CAREY — With the return of council member Daniel Hark on Monday, Carey Village Council passed a motion to apply for a grant to help its overall goal of flood prevention.
Hark missed the May and June meetings due to sustaining a fall from a ladder, damaging a pair of vertebrae.
“I would like to thank everyone for their support,” Hark said. “That gave me a lot of motivation to get better. It got pretty low there for a while, seeing the ceiling move all the time and seeing ghosts all the time, but all the support and flowers I got from people gave me a reason to get motivated to get better. My wife told me every day who sent cards and flowers.”
Council received an initial response from Van Horn Hoover and Associates of Findlay about future culvert work.
“They agree the Patterson Street culvert, the adjacent ‘three enclosed’ sections and ‘two open’ sections of the run, leading to the culvert depot, should be our next capital storm project,” Administrator Roy Johnson said in a written update to the council. “Barring any concerns from council, I would like to proceed with making this project our next priority and attempt to receive grant funding or a low-interest loan through Issue I.”
The estimated cost of the project is $575,000, but Mayor Steve Smalley said the village already has the majority of the funds thanks to its storm fund.
“We approved that back in November, so we already have $427,000,” Smalley said.
Johnson said he is recommending a 40 percent match for $170,800, leaving a balance around $256,000.
“Once we got the approval (Monday) to fill out the forms, we could go ahead and apply for (the grant),” Smalley said. “If we can’t get it, then we’d have to go for the no-interest or low-interest loans (for the) match.”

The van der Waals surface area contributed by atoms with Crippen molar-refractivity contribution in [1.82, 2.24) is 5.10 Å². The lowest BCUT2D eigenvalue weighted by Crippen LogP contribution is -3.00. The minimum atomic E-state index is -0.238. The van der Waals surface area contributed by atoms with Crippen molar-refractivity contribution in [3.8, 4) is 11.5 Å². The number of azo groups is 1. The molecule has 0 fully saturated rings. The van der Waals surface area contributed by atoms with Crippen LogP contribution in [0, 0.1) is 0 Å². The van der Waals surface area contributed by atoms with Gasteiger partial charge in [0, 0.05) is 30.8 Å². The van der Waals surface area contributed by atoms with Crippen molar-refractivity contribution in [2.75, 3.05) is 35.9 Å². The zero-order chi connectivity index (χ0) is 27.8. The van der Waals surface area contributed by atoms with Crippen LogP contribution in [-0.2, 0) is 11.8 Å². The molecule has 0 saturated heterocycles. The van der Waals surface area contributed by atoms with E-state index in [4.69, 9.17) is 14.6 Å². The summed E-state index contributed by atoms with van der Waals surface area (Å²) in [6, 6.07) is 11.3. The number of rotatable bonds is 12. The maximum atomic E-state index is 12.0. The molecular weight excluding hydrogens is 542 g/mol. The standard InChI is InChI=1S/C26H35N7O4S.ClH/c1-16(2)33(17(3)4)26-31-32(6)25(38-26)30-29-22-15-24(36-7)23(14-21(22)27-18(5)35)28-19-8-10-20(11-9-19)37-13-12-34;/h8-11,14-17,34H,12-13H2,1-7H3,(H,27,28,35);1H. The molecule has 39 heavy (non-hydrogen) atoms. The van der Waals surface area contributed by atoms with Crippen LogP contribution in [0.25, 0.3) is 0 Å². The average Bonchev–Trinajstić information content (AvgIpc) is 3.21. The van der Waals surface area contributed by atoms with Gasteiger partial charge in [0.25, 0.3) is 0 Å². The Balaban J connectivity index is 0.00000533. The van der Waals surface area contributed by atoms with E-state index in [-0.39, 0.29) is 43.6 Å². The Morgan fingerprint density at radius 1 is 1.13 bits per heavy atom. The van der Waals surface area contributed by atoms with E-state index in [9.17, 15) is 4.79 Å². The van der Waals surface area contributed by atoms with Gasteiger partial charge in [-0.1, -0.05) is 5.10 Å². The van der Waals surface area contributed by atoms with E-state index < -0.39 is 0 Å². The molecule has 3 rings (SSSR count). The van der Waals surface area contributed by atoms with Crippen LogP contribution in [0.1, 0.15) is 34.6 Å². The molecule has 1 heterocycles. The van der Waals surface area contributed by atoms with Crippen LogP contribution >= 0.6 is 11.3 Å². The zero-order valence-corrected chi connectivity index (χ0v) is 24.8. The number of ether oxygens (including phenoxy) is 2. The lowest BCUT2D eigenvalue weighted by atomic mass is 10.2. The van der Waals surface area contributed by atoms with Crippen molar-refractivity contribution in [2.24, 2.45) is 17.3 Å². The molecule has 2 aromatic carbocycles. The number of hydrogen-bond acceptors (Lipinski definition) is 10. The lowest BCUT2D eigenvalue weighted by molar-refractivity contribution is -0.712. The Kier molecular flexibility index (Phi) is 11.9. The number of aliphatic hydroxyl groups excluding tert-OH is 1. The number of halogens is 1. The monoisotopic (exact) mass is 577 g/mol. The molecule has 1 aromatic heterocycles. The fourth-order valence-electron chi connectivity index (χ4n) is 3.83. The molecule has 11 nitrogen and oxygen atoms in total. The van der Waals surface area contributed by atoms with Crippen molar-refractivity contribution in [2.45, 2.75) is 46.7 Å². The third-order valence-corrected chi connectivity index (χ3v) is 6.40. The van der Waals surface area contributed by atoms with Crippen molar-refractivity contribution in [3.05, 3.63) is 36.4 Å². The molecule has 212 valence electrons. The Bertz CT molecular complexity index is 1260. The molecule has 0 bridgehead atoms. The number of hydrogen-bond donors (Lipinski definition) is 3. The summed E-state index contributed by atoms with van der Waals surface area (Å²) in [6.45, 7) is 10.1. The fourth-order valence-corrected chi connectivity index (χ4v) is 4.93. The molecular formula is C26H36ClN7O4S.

The deadline for the next round of proposals is Oct. 5, according to Johnson, with submission by Oct. 12 and final scoring Oct. 30.
In other weather news for the village, Johnson reported the June 29 wind storm downed several trees in the cemetery, which toppled some headstones.
“The initial cost of the work (to reset the headstones) is estimated at around $3,000 to $4,000,” he said. “If more severe damage is identified, individual plot owners will be contacted. Primary insurance is typically through a homeowner’s policy.”
He also said several stumps will need to be ground or dug out. Public Works Director Brian Spencer said 22 headstones were hit or damaged.
“As far as damage in the community, … the electric crew was also performing double-duty, helping contractors clean the oil in voltage regulators and doing required coordinated connection and disconnection work,” Johnson said.
Council passed a motion to choose “Go Green” to grind limbs, stumps and brush, as well as removing the rotten railroad ties and leaf pile for $5,250.
In other news, it was determined by council to contact CSX Corporation about repairing the crossings at North Patterson and East Findlay streets.
Smalley also reminded those in attendance to support the homecoming and business showcase at Water Works Park at 5 p.m. Aug. 2. Carey Fest begins the next day with a 3 p.m. parade and goes through Aug. 4.
By PATRICK MASSARA